The vexing issue of 'quality of life'

A few days ago I wrote about what life is like for technology-dependent children — those children who rely on some item of sophisticated medical equipment to survive. In 2008, the express train that is our rising medical costs is hurtling toward the brick wall that is the finite limit of our resources. The annual medical bills of technology-dependent children can top several hundred thousand dollars, and a very large proportion of them receive government support of one kind or another to pay this cost in part or entirely. This is because virtually no one can afford these kinds of bills, and most of these children will (or have) reached the cap on their private insurance coverage, if their family had it.

What are we to do? The ethics of the matter are that a physician’s duty is not to an abstract thing called “society”; it is to an individual patient. That means caring for the child as his parents wish and not considering the cost of the care. It does not mean doing whatever the parents ask, such as providing futile care that only prolongs a hopeless situation. Providing life-support technology to the sort of child I’m writing about is not futile care — these children just need it to support them, and with it can live full and meaningful lives. But without it they will die.

Here enters the vexing issue of “quality of life.” The fundamental point to me is that no one can dictate to anyone else what that means — it’s an individual choice. In the case of a child, it’s the family’s choice. For example, Steven Hawking, the famous astrophysicist, has chosen to continue on total live support in spite of being totally paralyzed, and has even continued to work and write books in that condition. Clearly, although I’m sure he’d rather not be paralyzed, he’s willing to continue with his current quality of life.

My fear is, assuming nothing changes, when the train of costs finally crashes into the brick wall of limits, someone will put a stark dollar value on a human life. But really, they already have. The calculation is called quality-adjusted life years (QALY), and it’s used in Britain to determine what treatments the healthcare system will pay for and what it won’t. (It turns out their cut-off is about $60,000/QALY.) Our own government puts the value of a human life at just over 7 million dollars.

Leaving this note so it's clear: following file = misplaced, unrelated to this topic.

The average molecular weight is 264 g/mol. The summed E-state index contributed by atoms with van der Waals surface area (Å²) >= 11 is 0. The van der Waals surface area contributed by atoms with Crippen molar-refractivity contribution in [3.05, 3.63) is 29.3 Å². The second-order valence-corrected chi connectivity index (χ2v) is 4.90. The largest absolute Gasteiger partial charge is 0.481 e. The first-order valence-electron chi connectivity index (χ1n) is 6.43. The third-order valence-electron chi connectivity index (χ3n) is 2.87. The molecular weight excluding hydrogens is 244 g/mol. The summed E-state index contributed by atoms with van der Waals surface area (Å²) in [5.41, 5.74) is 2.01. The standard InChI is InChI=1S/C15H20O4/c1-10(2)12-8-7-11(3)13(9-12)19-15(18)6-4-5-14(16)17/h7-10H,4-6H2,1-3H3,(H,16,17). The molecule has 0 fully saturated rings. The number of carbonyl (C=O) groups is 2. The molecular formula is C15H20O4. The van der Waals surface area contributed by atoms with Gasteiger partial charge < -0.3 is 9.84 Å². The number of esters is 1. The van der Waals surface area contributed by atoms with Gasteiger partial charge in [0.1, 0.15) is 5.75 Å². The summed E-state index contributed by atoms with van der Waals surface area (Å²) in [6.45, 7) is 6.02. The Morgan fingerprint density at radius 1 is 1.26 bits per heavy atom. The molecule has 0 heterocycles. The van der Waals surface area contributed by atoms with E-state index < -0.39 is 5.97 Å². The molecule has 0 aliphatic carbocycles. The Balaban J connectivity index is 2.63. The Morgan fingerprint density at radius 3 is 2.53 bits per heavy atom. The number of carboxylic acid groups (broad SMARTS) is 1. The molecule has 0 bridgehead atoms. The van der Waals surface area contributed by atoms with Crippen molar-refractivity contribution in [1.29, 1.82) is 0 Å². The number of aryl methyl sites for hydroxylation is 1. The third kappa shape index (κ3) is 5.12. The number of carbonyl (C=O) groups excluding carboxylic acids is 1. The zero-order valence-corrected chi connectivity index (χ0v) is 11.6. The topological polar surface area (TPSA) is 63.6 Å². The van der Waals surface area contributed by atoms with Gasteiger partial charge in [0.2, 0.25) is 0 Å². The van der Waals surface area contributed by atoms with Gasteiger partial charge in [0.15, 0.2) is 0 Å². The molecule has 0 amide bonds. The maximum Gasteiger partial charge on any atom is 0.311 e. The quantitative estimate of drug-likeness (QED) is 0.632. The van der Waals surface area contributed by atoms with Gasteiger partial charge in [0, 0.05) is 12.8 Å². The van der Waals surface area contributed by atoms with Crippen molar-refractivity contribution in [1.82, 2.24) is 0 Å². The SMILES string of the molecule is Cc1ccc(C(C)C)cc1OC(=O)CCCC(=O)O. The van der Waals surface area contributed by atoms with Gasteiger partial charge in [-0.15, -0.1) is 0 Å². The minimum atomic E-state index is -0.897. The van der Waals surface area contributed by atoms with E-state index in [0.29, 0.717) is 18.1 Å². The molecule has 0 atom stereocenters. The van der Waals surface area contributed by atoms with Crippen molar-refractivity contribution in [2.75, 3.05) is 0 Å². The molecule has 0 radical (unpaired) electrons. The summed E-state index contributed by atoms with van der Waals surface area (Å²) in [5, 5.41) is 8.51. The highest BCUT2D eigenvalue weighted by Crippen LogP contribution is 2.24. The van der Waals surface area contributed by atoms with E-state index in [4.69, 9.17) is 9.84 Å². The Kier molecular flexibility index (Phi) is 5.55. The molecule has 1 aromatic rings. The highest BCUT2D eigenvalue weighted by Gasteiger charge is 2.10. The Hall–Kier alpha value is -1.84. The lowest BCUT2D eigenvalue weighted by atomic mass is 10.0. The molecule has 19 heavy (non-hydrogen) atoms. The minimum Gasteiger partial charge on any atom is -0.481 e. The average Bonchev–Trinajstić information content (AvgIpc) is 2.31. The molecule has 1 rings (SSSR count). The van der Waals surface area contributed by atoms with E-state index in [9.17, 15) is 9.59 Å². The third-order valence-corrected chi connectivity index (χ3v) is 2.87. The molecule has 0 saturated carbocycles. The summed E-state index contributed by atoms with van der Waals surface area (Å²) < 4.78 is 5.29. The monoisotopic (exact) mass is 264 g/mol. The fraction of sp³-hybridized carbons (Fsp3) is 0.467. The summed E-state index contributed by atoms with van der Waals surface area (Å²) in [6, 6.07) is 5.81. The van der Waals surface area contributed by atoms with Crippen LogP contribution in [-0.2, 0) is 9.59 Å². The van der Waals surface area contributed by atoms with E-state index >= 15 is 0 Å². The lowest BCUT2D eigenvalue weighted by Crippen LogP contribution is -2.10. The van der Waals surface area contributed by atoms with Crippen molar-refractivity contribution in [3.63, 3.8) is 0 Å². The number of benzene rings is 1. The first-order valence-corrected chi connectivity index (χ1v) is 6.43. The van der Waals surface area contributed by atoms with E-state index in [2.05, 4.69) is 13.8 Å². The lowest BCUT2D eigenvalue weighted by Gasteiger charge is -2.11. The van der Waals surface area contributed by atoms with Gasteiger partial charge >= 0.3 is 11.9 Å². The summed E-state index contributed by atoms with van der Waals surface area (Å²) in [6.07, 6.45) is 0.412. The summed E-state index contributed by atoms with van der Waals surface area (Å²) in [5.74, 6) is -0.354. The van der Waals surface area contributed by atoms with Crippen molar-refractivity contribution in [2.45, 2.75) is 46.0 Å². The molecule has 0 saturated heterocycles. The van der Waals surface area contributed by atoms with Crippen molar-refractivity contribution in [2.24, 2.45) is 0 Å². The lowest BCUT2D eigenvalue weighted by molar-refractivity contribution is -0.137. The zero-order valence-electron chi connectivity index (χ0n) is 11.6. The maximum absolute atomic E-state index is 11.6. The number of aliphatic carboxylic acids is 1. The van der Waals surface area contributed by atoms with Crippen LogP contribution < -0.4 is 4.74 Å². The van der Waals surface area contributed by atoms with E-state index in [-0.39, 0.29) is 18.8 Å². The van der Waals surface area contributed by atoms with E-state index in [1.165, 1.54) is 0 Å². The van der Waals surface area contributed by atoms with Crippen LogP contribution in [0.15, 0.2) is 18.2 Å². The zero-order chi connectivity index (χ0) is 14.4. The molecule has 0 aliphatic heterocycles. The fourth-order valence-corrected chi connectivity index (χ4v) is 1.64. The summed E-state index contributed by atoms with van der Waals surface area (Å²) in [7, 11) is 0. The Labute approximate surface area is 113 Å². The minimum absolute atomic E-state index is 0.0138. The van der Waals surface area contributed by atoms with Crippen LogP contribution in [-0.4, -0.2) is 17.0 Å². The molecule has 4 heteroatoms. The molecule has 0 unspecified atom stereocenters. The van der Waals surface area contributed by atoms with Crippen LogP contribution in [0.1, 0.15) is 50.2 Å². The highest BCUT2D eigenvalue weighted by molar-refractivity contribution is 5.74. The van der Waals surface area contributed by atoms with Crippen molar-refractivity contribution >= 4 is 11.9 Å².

What we are talking about, of course, is rationing. We do desperately need some kind of medical cost control or we’ll go bankrupt. But technology-dependent children and their families are a small, relatively powerless group. I never want to see the day when they are denied care because of the cost. Surely we have many, many other places to look for savings in the non-system that is American healthcare before it would come to that.


Comments

6 responses to “The vexing issue of 'quality of life'”

  1. I agree, this is a small, marginalized and powerless group. I would hope we always err on the side of caution when it comes to quality of life. I think we have a lot of capacity to exaggerate the suffering of those who make our own selves uncomfortable.
    There is a vast amount of waste and innefficiency that needs tackling before we ever start denying technology to live.

  2. Thanks very much for your comment. I do worry these kids will fall between the cracks and that their families will be pressured by money into decisions they would not otherwise make.

    That’s the dilemma with healthcare. In many situations (like this one) it’s not simply a commodity like other commodities, where you can weigh costs and compare what your money is buying, choosing to buy this item but not that one based on cost or whatever other criteria you like. For these kids, we’re talking life and death.